Zip makes sense! was: Re: why not "'in' in 'in'"?

Peter Hansen peter at engcorp.com
Tue Jun 18 02:56:57 CEST 2002


"James T. Dennis" wrote:
> 
>  More over the term "yield" in English has a few distinct senses.

I'd argue all the senses you've presented are extremely similar,
perhaps identical in semantic meaning, but with distinct contexts 
which make them look a little different.

>  One (slightly archaic) is the imperative to "yield" to a conqueror
>  or authority as in:
>         "Yield, Sir knight!"
>  Another is a similar and common traffic imperative meaning to defer
>  to the rights-of-way for others (probably the inspiration for the
>  most common programming semantics associated with 'yield').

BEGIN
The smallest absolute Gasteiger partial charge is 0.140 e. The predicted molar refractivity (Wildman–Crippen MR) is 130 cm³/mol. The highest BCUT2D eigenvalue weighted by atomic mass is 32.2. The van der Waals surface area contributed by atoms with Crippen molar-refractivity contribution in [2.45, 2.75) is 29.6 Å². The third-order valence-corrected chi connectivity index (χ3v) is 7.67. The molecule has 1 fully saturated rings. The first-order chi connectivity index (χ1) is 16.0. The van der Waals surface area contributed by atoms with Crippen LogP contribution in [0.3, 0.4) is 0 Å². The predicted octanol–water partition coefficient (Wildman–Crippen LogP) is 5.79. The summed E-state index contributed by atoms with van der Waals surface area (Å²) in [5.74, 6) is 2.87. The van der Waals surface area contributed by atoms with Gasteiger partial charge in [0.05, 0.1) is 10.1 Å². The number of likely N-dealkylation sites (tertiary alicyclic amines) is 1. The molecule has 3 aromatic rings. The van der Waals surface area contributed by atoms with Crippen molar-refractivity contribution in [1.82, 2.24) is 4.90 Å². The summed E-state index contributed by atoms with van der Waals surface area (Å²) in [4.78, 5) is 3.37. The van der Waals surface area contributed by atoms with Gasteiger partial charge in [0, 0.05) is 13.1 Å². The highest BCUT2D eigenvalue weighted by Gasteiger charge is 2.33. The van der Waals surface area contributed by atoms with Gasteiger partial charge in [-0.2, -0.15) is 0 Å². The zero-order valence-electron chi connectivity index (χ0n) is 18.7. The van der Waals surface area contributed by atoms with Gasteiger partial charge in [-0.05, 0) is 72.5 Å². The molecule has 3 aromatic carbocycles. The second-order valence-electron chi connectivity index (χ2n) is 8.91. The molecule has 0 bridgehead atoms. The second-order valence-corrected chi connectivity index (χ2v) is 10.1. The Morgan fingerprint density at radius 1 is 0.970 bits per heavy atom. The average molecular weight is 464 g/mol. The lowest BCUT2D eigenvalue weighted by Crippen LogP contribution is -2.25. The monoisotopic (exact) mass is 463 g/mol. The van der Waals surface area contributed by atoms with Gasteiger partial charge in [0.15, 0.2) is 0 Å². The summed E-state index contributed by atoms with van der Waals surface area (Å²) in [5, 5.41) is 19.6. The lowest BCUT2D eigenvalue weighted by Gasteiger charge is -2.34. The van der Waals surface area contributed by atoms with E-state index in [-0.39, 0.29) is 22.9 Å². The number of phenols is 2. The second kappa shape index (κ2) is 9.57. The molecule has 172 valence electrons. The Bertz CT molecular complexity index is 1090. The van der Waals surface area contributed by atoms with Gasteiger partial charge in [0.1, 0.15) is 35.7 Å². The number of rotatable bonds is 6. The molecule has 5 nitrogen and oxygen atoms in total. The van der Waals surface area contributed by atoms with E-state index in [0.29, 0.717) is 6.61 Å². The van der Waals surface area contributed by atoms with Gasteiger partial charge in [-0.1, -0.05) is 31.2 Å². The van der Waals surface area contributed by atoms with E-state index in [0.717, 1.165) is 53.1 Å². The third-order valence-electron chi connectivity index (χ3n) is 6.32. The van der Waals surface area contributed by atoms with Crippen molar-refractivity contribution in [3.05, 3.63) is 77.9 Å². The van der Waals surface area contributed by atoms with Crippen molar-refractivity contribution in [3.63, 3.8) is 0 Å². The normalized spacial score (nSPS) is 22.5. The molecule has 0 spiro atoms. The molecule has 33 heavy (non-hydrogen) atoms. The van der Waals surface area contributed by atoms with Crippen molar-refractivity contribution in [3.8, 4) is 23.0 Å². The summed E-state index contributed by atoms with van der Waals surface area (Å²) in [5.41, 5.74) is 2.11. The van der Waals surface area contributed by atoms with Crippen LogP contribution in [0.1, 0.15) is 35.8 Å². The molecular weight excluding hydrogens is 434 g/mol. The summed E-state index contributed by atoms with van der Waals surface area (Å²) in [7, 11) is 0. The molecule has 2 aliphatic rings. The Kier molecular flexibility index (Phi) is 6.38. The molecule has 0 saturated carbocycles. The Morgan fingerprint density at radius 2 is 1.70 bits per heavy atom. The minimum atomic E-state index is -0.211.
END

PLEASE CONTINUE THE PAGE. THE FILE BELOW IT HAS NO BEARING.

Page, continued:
>  Another is to refer to the product of a farm or manufacturing process
>  as in: the yield of the corn field last year was X bushells.
> 
>  It is clearly this last sense which inspires Python's use of the
>  term.  The return operator "yields" a result *and* terminates an
>  execution contect.  The yield operator also "yields" a result but
>  it leaves the production machinery or the "field" available for
>  future results.  

In exactly the same manner, if the knight yields he is still
available for future results, such as another fight or, more
usefully, joining the conqueror's own crusade.  In all cases
here, it looks like yielding involves producing an output
of value while preserving the producer intact for future
results.

Were 't not so, the conqueror would but cry "Die, Sir Knight!"
and despatch the hapless knave forthwith.  ;-)

-Peter



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